Trader, economist and The Gartman Letter publisher Dennis Gartman knows when he is wading into a hostile crowd. He brought up gold in his keynote address to many of the approximately 1,500 attendees at the New York Hard Assets Investment Conference this week and immediately acknowledged his contrarian views:
“What should money be doing?” he asked.“You’ll not like me for this. Don’t put it in gold. It’s not going up any more. It was a great trade for three years. It was a wonderful, ebullient, beautiful, marvelous trade for three years. Ain’t been so good now for the last year and a half. It sucks. There’s a really insightful economic perspective. It’s making new lows, doesn’t make new highs, keeps falling, everybody you know wants to buy some. It’s not a safe harbor. And I object when I hear people – they actually interviewed me on TV today and said, 'Mr. Gartman, what do you think about gold? Is it a safe harbor?' I said, 'It never was.' Safe harbors don’t move three and four and five and eight and 12 and 15 percent a year up and down. Safe harbors are safe. Gold ain’t safe. It’s a currency. It’s something you trade. Sometimes it goes up, sometimes it goes down. But to get married to it is ludicrous and is wrong. Don’t fall for that. Right now if you look at a chart of gold each low is lower. Each high is lower. It will continue – mark this down – until it stops. But right now anybody who‘s bought gold in the past 15 months feels horrid about it. Don’t buy gold.
“Where should you go? Who are the beneficiaries in the modern world. It’s simple: English speaking currencies ... Whether you like it or not, people are going to still tell you the United States dollar will cease to be the reserve currency of the world sometime in the future. Yes, it will – 150 years from now. I’ll be long dead. I don’t care, at that point. But who does the reserve currency status always inure to? Who is the reserve currency country through history? No question, always is the same thing: the dominant military power. Period. End of discussion. And we are, we are now, we shall be, and as far as the eye can see we will continue to be the dominant military power.”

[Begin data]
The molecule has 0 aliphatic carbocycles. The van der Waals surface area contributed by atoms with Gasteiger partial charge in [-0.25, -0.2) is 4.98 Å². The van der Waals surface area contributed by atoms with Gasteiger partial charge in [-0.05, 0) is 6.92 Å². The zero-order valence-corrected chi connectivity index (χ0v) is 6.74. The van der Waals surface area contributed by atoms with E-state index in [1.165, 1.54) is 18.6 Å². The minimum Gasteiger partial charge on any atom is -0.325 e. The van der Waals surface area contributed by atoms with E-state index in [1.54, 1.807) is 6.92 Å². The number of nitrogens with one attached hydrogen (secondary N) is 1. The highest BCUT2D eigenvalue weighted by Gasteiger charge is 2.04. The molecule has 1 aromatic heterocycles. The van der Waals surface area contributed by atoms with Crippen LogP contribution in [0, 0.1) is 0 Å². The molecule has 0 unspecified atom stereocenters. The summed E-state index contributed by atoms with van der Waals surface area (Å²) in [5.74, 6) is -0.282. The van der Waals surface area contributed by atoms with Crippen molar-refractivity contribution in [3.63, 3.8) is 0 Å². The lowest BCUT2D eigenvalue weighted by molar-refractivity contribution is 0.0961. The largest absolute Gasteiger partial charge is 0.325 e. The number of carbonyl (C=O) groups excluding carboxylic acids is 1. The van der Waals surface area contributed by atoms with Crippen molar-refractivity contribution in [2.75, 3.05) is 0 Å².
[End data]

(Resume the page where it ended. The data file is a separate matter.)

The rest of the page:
Gartman departed after his keynote address to the conference without taking questions while wishing his audience “good luck” with their trading.
But his view came back later when analysts gathered for a “Bulls and Bears Debate” keynote panel.
“It was wonderful to see the anger, angst and depression through the room,” said panel moderator Rick Rule, founder of Global Resource Investments Inc, a unit of the Sprott Group. “I always enjoy a speaker who makes an impact on the audience, irrespective really of the nature of that impact. So who of you wants to be the anti-Gartman. I know for sure who’s going to take the Gartman case, so I’ll ask him later but who would like to be the ant-Gartman, any of you?
Ian McAvity, editor of Deliberations on World Markets: … I’m as bullish as can be, in large part because I’m seeing such extraordinary negativity and I’m also seeing the speculation as having been wrung out of not only gold but also silver and the mining stocks …The only missing ingredient that we've had is what I call a diaper change moment in the S&P that lets the margin clerks butcher the stocks down to what I think will be the buying opportunity the likes of which we haven't seen since the fourth quarter of 2008,
Rule: I have two questions for you. We’ve just been through our own mini diaper change moment. What would you say about the fact that we've experienced ours and they haven't experienced theirs yet;
McAvity: By a diaper change moment I'm talking something on the order of a thousand point down day in the Dow. We haven’t seen anything like that volatility yet and the only question in my mind is whether it's originating from the potential evaporation of the euro or from somebody dropping some nasty stuff in Iran.
Rule: I take it then – before I turn Paul loose on you – that the part of the thesis that Mr. Gartman propounded which was in some fashion recovery is nigh is not something you have any particular truck with.
McAvity: Well the economic recovery only shows up in two data series I track. That’s the issuance of food stamps and the growth of the national debt. If you look at housing starts and unemployment there is no evidence that Joe Sixpack is experiencing a recovery.